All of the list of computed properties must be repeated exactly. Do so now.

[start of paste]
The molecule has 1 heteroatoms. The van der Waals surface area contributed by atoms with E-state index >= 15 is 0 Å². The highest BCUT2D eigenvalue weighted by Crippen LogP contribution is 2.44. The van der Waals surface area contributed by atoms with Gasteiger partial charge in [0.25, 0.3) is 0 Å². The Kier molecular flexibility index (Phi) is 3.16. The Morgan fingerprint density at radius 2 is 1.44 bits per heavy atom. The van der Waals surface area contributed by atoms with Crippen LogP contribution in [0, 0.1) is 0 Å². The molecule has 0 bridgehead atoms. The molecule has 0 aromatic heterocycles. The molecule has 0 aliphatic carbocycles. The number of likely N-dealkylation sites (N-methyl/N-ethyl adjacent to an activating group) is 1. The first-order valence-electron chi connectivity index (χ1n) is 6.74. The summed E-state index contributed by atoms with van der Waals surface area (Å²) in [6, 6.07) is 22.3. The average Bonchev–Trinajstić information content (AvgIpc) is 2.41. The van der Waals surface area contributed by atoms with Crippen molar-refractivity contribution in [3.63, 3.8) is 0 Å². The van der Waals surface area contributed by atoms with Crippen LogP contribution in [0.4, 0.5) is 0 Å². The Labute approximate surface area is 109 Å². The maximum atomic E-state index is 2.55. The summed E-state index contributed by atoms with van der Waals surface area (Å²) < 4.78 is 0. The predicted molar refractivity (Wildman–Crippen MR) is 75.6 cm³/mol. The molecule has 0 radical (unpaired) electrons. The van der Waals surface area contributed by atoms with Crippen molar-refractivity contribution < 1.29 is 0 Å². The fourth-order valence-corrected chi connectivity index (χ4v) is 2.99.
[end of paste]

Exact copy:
The molecule has 1 heteroatoms. The van der Waals surface area contributed by atoms with E-state index >= 15 is 0 Å². The highest BCUT2D eigenvalue weighted by Crippen LogP contribution is 2.44. The van der Waals surface area contributed by atoms with Gasteiger partial charge in [0.25, 0.3) is 0 Å². The Kier molecular flexibility index (Phi) is 3.16. The Morgan fingerprint density at radius 2 is 1.44 bits per heavy atom. The van der Waals surface area contributed by atoms with Crippen LogP contribution in [0, 0.1) is 0 Å². The molecule has 0 bridgehead atoms. The molecule has 0 aromatic heterocycles. The molecule has 0 aliphatic carbocycles. The number of likely N-dealkylation sites (N-methyl/N-ethyl adjacent to an activating group) is 1. The first-order valence-electron chi connectivity index (χ1n) is 6.74. The summed E-state index contributed by atoms with van der Waals surface area (Å²) in [6, 6.07) is 22.3. The average Bonchev–Trinajstić information content (AvgIpc) is 2.41. The van der Waals surface area contributed by atoms with Crippen molar-refractivity contribution in [3.63, 3.8) is 0 Å². The van der Waals surface area contributed by atoms with Crippen LogP contribution in [0.4, 0.5) is 0 Å². The Labute approximate surface area is 109 Å². The maximum atomic E-state index is 2.55. The summed E-state index contributed by atoms with van der Waals surface area (Å²) < 4.78 is 0. The predicted molar refractivity (Wildman–Crippen MR) is 75.6 cm³/mol. The molecule has 0 radical (unpaired) electrons. The van der Waals surface area contributed by atoms with Crippen molar-refractivity contribution < 1.29 is 0 Å². The fourth-order valence-corrected chi connectivity index (χ4v) is 2.99.